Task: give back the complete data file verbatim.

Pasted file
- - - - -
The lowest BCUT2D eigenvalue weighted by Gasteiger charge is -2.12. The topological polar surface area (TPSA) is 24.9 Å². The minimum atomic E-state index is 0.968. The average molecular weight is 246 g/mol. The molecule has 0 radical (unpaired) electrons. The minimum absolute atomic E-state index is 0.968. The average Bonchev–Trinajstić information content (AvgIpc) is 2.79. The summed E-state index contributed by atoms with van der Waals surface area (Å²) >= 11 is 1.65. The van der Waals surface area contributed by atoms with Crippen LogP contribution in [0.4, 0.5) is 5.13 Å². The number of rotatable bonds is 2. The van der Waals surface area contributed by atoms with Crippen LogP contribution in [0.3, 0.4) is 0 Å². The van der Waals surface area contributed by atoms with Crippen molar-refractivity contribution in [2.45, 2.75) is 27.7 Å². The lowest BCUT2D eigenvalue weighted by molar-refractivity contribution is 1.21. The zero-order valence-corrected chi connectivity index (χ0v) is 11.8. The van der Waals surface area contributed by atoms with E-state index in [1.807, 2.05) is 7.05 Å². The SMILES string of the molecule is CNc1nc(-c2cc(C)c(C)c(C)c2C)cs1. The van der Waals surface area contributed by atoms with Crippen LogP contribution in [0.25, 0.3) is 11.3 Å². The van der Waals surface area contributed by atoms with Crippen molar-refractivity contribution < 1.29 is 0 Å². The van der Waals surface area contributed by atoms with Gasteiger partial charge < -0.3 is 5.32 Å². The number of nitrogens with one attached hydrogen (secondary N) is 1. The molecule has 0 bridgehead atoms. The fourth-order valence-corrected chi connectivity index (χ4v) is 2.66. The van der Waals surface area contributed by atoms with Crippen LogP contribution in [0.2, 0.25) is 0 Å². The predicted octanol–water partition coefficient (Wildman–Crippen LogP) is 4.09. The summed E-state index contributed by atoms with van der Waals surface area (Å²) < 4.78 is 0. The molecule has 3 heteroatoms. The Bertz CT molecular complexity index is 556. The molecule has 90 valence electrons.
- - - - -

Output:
The lowest BCUT2D eigenvalue weighted by Gasteiger charge is -2.12. The topological polar surface area (TPSA) is 24.9 Å². The minimum atomic E-state index is 0.968. The average molecular weight is 246 g/mol. The molecule has 0 radical (unpaired) electrons. The minimum absolute atomic E-state index is 0.968. The average Bonchev–Trinajstić information content (AvgIpc) is 2.79. The summed E-state index contributed by atoms with van der Waals surface area (Å²) >= 11 is 1.65. The van der Waals surface area contributed by atoms with Crippen LogP contribution in [0.4, 0.5) is 5.13 Å². The number of rotatable bonds is 2. The van der Waals surface area contributed by atoms with Crippen LogP contribution in [0.3, 0.4) is 0 Å². The van der Waals surface area contributed by atoms with Crippen molar-refractivity contribution in [2.45, 2.75) is 27.7 Å². The lowest BCUT2D eigenvalue weighted by molar-refractivity contribution is 1.21. The zero-order valence-corrected chi connectivity index (χ0v) is 11.8. The van der Waals surface area contributed by atoms with E-state index in [1.807, 2.05) is 7.05 Å². The SMILES string of the molecule is CNc1nc(-c2cc(C)c(C)c(C)c2C)cs1. The van der Waals surface area contributed by atoms with Crippen LogP contribution in [0.25, 0.3) is 11.3 Å². The van der Waals surface area contributed by atoms with Crippen molar-refractivity contribution < 1.29 is 0 Å². The van der Waals surface area contributed by atoms with Gasteiger partial charge < -0.3 is 5.32 Å². The number of nitrogens with one attached hydrogen (secondary N) is 1. The molecule has 0 bridgehead atoms. The fourth-order valence-corrected chi connectivity index (χ4v) is 2.66. The van der Waals surface area contributed by atoms with Crippen LogP contribution in [0.2, 0.25) is 0 Å². The predicted octanol–water partition coefficient (Wildman–Crippen LogP) is 4.09. The summed E-state index contributed by atoms with van der Waals surface area (Å²) < 4.78 is 0. The molecule has 3 heteroatoms. The Bertz CT molecular complexity index is 556. The molecule has 90 valence electrons.